Next we had statements from the G7 and G20 that they would use all available tools to combat the virus, but this rhetoric was not matched with any tangible action. Concurrently, President Trump was trying to reject the Democrat’s proposal for US$8.3 billion of emergency funding to fight the virus, bizarrely arguing for a fraction of this sum.
We also astonishingly had no action at all from either the Bank of England or the ECB.
On 7 March I wrote to the RBA and the government again: “With central banks failing to provide any liquidity (as opposed to interest rate) support to markets that were demonstrably starting to fail over a week ago, we are seeing—as I warned—the clear emergence of a very serious liquidity crisis, which will rapidly transform into a sovereign, banking and corporate credit crisis worse than the GFC unless policymakers take rapid mitigating actions.”
“While most central banks are running out of traditional monetary policy ammo, they have an almost unlimited ability to provide massive liquidity support, which will be immensely impactful in unlocking the paralysis in global markets. This cannot be just government bond QE—it needs to be full-spectrum, unrestricted QE across all sectors, including governments, banks and corporates on a temporary basis until the virus-induced air-pocket in liquidity has passed.”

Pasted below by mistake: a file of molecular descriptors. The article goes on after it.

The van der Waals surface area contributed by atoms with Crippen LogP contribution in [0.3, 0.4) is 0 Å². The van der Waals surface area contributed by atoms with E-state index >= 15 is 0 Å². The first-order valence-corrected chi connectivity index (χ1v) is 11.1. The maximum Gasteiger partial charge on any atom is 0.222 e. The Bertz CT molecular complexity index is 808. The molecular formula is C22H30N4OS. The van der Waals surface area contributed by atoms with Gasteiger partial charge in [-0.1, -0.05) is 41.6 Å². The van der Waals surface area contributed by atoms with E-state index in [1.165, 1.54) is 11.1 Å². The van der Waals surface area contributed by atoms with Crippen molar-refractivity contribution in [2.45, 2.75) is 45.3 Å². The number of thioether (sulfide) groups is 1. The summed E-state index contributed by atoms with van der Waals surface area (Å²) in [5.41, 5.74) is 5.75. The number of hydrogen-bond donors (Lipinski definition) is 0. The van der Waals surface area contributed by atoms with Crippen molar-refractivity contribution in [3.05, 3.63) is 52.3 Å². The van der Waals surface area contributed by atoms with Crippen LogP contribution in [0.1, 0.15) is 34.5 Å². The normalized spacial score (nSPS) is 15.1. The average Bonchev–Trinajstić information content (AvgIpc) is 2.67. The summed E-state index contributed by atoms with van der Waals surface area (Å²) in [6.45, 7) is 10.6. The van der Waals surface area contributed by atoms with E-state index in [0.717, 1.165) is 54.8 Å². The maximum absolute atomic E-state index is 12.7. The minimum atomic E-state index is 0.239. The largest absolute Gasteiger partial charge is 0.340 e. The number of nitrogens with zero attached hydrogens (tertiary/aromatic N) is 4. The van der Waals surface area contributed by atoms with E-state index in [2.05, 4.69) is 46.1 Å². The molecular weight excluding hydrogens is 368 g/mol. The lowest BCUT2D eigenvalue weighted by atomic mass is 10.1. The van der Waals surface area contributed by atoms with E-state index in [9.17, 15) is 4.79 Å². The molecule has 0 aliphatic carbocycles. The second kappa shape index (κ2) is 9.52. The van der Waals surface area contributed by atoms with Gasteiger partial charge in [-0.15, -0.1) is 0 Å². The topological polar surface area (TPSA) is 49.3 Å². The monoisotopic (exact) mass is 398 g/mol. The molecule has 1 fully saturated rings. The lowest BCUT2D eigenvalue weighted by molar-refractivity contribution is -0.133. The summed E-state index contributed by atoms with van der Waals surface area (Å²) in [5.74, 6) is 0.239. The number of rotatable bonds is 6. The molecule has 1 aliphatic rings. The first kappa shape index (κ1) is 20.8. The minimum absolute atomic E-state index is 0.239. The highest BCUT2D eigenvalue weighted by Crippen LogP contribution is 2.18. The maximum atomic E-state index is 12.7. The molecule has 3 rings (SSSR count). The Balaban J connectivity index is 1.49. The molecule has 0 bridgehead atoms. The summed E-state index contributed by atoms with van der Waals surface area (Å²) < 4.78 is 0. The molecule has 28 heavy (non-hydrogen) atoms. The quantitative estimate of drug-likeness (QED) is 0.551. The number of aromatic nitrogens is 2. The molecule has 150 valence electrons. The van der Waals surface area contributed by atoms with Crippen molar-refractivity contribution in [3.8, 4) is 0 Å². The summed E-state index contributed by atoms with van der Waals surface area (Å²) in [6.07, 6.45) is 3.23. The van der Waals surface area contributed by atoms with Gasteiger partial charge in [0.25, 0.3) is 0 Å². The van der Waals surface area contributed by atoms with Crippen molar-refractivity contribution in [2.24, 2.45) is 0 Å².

“This is precisely why we established central banks in the first place: to serve as lenders of last resort to critical funding markets when they face crises precipitated by exogenous liquidity as opposed to solvency shocks.”
This week the Bank of England belatedly stepped up and delivered a 50 basis point cut combined with more than GBP100 billion of near-free 4 year funding for UK banks, protecting them from the soaring costs in their bond markets. Concurrently, the ECB president, Christine Lagarde, signalled she was about to shock and awe. Instead, the ECB offered the absolute bare minimum markets expected, which was no rate cut, a modest EUR10 billion monthly increase in its existing QE program (with no changes to the limits on what sovereign and corporate bonds it can buy). The ECB also offered to provide virtually unlimited long-term funding to European banks at a negative 0.25 per cent interest rate.
What the market wanted was a “Draghi moment”. In mid 2012 the former ECB chief cauterised the extreme volatility wrought by the European sovereign bond crisis by declaring the ECB would do “whatever it takes” to save the Eurozone.
Lagarde betrayed her extreme naivete by doing the exact opposite, stupidly stating that “we are not here to close spreads, this is not the function or the mission of the ECB.” By spreads, she means borrowing costs for governments, banks and companies. And that is exactly the role of all central banks: to control borrowing rates!
Spreads on once safe government bonds across Europe sky-rocketed. A trader this morning told me he tried to sell ultra-safe German government “bunds” and could not find a bid. As predicted, liquidity had evaporated.
Only days ago the Fed chair scared the hell out of markets by saying QE was not coming. Overnight markets forced him to unleash massive QE with the New York Fed injecting US$1 trillion into short-term money markets and embarking on massive purchases of longer-term US government bonds. Why? Because liquidity in the supposedly the safest asset on earth, US treasuries, had vaporised. This was total market failure, as I warned the RBA weeks ago.